Economically populist causes and candidates have not had the best of runs in recent decades. Jerry Brown tried it in 1992, as did Ross Perot. Eight years later, in an echo of his father’s New Deal origins, Al Gore campaigned for president talking about the “people versus the powerful,” a theme John Edwards unsuccessfully appropriated in 2004 and 2008. If anything could have given new life to old-style populism, the financial meltdown of 2008–09 should have—but, remarkably, it did not.
At first, in the age of Jackson, American populism was about money; later, in the age of George Wallace and Richard Nixon, it became more about culture. It is admittedly difficult to draw precise lines between these things (money is inescapably a driver of culture, and power is a common denominator), but it is safe to think of economic and cultural populism as two different, if occasionally intersecting and overlapping, forces.
Safe, and useful, for the passage of financial-reform legislation in the House last week and a dispiriting report on jobs brought the curious history of populism to mind. Given the clinical economic and political facts of the hour, we should be living through a Jacksonian era of hostility to the rich and the well connected. Those whom Jackson called “the humble members of society—the farmers, mechanics, and laborers” ought to be generating substantial political pressure to exact reparations from, and impose severe new regulations on, the plutocratic few. Unemployment remains high; poverty too pervasive and intractable; the moneyed classes too skilled at the Washington game to make contests over economic justice even remotely fair fights.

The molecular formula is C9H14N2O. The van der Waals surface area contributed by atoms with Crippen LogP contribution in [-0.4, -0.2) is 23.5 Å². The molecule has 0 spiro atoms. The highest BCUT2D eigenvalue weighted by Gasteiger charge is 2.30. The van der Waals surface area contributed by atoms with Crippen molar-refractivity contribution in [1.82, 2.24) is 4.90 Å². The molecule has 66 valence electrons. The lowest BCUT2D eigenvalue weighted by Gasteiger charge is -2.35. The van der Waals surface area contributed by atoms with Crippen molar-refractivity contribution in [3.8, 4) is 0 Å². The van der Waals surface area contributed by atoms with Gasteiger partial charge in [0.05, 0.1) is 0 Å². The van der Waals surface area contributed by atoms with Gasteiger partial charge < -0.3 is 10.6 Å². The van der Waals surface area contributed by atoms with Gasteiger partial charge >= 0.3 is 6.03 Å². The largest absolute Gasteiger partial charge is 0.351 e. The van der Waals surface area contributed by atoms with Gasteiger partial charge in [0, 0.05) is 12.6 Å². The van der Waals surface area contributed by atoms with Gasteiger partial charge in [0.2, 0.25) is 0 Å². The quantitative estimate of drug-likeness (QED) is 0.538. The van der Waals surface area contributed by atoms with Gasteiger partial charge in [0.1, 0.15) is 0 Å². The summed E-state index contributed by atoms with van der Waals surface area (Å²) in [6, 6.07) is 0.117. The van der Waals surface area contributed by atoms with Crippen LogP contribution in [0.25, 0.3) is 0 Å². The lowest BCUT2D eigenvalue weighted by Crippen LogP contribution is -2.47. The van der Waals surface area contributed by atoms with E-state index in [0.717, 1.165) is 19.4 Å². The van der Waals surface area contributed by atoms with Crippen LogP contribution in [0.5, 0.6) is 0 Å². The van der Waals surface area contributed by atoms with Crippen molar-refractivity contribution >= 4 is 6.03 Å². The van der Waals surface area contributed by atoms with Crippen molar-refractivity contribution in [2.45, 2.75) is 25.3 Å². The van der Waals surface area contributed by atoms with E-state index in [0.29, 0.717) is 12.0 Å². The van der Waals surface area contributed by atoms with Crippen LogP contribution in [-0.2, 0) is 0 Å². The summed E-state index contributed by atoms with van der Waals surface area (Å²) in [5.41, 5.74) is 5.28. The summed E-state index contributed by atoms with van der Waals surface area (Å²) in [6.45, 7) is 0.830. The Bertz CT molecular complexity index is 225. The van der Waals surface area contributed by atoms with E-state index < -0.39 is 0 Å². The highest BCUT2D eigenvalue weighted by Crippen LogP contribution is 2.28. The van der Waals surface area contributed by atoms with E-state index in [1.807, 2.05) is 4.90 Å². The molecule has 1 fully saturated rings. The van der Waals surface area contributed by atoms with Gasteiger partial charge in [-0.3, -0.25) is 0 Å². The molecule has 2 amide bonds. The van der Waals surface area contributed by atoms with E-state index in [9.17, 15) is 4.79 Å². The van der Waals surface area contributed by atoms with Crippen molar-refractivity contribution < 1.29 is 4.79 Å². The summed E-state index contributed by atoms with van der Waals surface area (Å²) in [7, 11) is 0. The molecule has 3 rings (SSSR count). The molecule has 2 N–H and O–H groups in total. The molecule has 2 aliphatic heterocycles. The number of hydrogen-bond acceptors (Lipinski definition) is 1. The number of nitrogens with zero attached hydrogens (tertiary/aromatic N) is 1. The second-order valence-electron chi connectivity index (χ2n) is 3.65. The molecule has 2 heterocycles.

And yet the pitchforks are being brandished not to encourage government to curb the excesses of the elite but to warn the citizenry that the government has turned into a socialistic threat to free enterprise.
Populism’s shift from economics to culture in America is as important a development in our politics as the rise of civil rights at home or the fall of the Soviet Union abroad. Without an effective progressive economic movement, questions about wealth and power become questions of degree, not kind. The status quo is accepted (that’s why it’s called the status quo), and even the ablest of modern Democratic politicians find themselves at work in an arena defined by those with an interest in limiting reform and thwarting revolutions.
It is a good moment, then, to try to marshal a kind of economic populism that is both principled and practical, a habit of mind and action that allows markets to thrive and neither unduly favors nor penalizes those who already have means. That, at least, was Jackson’s creed. Drawing on his understanding of a republicanism in which institutional interests—in the forms of a central bank, or an entrenched Congress, or an appointed federal establishment—could be corrupting agents in the life of the nation, he wanted to see that the concerns of the ill-organized many were protected against the exclusive privileges of the well-organized few.
For decades, whether the issue has been the tax code or financial regulation or, in the case of the Gulf of Mexico, the oversight of dangerous industrial practices, the initial American instinct has been to ask how little government can do, not what government should do. An economic populism for the second decade of the 21st century ought to create a sense of commonality in which all means, public and private, should be viable options. Government may not always be the solution, but sometimes it is. (Just ask the banks about that.)
There is an intriguing place where we might begin the work of a renewed economic populism: in corporations, not the capital. If the goal of populism is the amelioration of life for the many, then President Obama could strike a confounding (in a good way) pose by calling on the private sector to take up an idea put forward this week by Fareed Zakaria: unleash a corporate stimulus. “The Federal Reserve recently reported that America’s 500 largest nonfinancial companies have accumulated an astonishing $1.8 trillion of cash on their balance sheets,” Fareed writes. “By any calculation (for example, as a percentage of assets), this is higher than it has been in almost half a century. And yet, most corporations are not spending this money on new plants, equipment, or workers…[Such] investments would likely have greater effect and staying power than a government stimulus.”
A populism that begins in the boardroom—that would really be change we could believe in.